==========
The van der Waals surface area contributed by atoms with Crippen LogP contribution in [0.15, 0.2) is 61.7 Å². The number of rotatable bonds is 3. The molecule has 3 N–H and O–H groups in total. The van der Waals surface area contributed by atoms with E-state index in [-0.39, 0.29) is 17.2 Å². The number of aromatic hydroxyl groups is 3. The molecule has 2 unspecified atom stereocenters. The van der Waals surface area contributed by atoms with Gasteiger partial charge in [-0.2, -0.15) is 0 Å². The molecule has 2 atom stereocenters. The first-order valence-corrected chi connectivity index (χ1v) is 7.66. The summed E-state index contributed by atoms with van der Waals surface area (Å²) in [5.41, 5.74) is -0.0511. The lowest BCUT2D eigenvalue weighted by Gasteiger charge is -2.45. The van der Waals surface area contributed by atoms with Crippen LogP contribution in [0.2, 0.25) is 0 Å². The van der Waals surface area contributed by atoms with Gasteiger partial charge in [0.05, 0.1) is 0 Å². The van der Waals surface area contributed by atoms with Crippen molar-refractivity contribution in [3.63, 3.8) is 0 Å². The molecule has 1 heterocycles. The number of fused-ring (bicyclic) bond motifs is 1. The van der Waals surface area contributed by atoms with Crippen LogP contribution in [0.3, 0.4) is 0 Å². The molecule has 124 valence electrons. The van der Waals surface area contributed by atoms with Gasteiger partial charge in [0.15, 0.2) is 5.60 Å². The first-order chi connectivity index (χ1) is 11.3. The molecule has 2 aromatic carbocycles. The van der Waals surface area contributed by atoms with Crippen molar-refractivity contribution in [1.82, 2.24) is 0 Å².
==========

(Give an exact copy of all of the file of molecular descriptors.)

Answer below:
The van der Waals surface area contributed by atoms with Crippen LogP contribution in [0.15, 0.2) is 61.7 Å². The number of rotatable bonds is 3. The molecule has 3 N–H and O–H groups in total. The van der Waals surface area contributed by atoms with E-state index in [-0.39, 0.29) is 17.2 Å². The number of aromatic hydroxyl groups is 3. The molecule has 2 unspecified atom stereocenters. The van der Waals surface area contributed by atoms with Gasteiger partial charge in [-0.2, -0.15) is 0 Å². The molecule has 2 atom stereocenters. The first-order valence-corrected chi connectivity index (χ1v) is 7.66. The summed E-state index contributed by atoms with van der Waals surface area (Å²) in [5.41, 5.74) is -0.0511. The lowest BCUT2D eigenvalue weighted by Gasteiger charge is -2.45. The van der Waals surface area contributed by atoms with Crippen LogP contribution in [0.2, 0.25) is 0 Å². The van der Waals surface area contributed by atoms with Gasteiger partial charge in [0.05, 0.1) is 0 Å². The van der Waals surface area contributed by atoms with Crippen molar-refractivity contribution in [3.63, 3.8) is 0 Å². The molecule has 1 heterocycles. The number of fused-ring (bicyclic) bond motifs is 1. The van der Waals surface area contributed by atoms with Crippen LogP contribution in [0.3, 0.4) is 0 Å². The molecule has 124 valence electrons. The van der Waals surface area contributed by atoms with Gasteiger partial charge in [0.15, 0.2) is 5.60 Å². The first-order chi connectivity index (χ1) is 11.3. The molecule has 2 aromatic carbocycles. The van der Waals surface area contributed by atoms with Crippen molar-refractivity contribution in [1.82, 2.24) is 0 Å².